Preventing and solving statelessness in European law

Caia Vlieks, Research & Education Officer, Institute on Statelessness and Inclusion
/ 4 mins read

Within the member states of the Council of Europe and the European Union, much remains to be done to address statelessness. While the laws created by these bodies do not contain obvious gaps that stand in the way of preventing and solving statelessness, concerns persist that the existing legal frameworks are not consistently enforced through concrete action. This is one of the findings of the PhD research I conducted over the past years, which this blog summarises.

1_Hal_Gatewood (cover image)
Image by Hal Gatewood via Unsplash

Statelessness in Europe: law and history

In my research I explore, contextualise and analyse the legal approaches that states have taken at the regional level in Europe – within the Council of Europe (CoE) and the European Union (EU) – to address statelessness. In particular, my study considers the role that European law can play in preventing and solving statelessness in Europe, i.e. guaranteeing the right to a nationality for everyone. In examining this, it is important to understand the broader context in which the law has been developed and continues to operate. I therefore looked both at international (human rights) law and the historical context relating to statelessness in Europe.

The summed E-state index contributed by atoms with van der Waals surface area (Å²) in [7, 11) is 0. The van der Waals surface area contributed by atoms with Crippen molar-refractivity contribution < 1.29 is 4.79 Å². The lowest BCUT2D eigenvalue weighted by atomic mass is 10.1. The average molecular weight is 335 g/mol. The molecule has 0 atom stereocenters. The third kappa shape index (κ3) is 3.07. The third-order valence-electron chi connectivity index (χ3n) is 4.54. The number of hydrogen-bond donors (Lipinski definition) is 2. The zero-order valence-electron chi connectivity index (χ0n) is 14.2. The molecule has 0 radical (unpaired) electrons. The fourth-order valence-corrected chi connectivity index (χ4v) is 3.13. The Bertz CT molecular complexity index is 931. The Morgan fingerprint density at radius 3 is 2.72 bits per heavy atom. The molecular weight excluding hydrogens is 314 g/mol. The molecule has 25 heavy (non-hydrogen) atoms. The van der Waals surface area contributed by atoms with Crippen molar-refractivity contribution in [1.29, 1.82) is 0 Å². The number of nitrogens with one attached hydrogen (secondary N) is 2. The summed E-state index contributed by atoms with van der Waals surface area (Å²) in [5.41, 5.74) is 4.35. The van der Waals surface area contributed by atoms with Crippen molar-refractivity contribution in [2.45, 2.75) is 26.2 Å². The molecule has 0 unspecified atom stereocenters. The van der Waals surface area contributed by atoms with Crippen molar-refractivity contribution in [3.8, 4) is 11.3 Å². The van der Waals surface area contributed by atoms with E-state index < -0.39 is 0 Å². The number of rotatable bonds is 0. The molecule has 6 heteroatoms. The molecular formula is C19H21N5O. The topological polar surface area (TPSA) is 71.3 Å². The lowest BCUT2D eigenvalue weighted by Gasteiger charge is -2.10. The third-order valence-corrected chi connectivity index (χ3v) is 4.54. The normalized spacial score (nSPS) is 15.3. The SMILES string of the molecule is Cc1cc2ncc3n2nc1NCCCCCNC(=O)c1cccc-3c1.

My research unpacks how widespread occurrences of statelessness which demand a response in law from states are often closely related to historical events. World War I and its aftermath made statelessness a core issue on a large scale across Europe. Displacement and denationalisation in the context of World War II further deepened and added to the existing statelessness. The atrocities of war and the complications that ensued from this did not only result in a focus on human rights and the adoption of legal instruments. It also translated into concern for statelessness specifically, prompting the adoption of the Statelessness Conventions in 1954 and 1961. One of the ways in which Europe in particularresponded to the devastation of war, was with the establishment of the European cooperation mechanisms (or the predecessor thereof) which are the focus of my research. A renewed interest in nationality matters and addressing statelessness could also be seen in the context of the state successions after the end of the Cold War. Today, statelessness remains a widespread phenomenon in Europe despite efforts to reduce it through the adoption of legal instruments.

Elements of the right to a nationality in European law

Against this background and based on my analysis, European law aims to address stateless in a variety of contexts. In the context of preventing statelessness, as well as avenues for solving statelessness, it is noteworthy that the CoE and the EU both provide guidance on existing international norms and also offer important safeguards. Both frameworks, for instance, provide tools for addressing childhood statelessness, which rely on key principles such as the avoidance of statelessness, non-discrimination and the best interests of the child.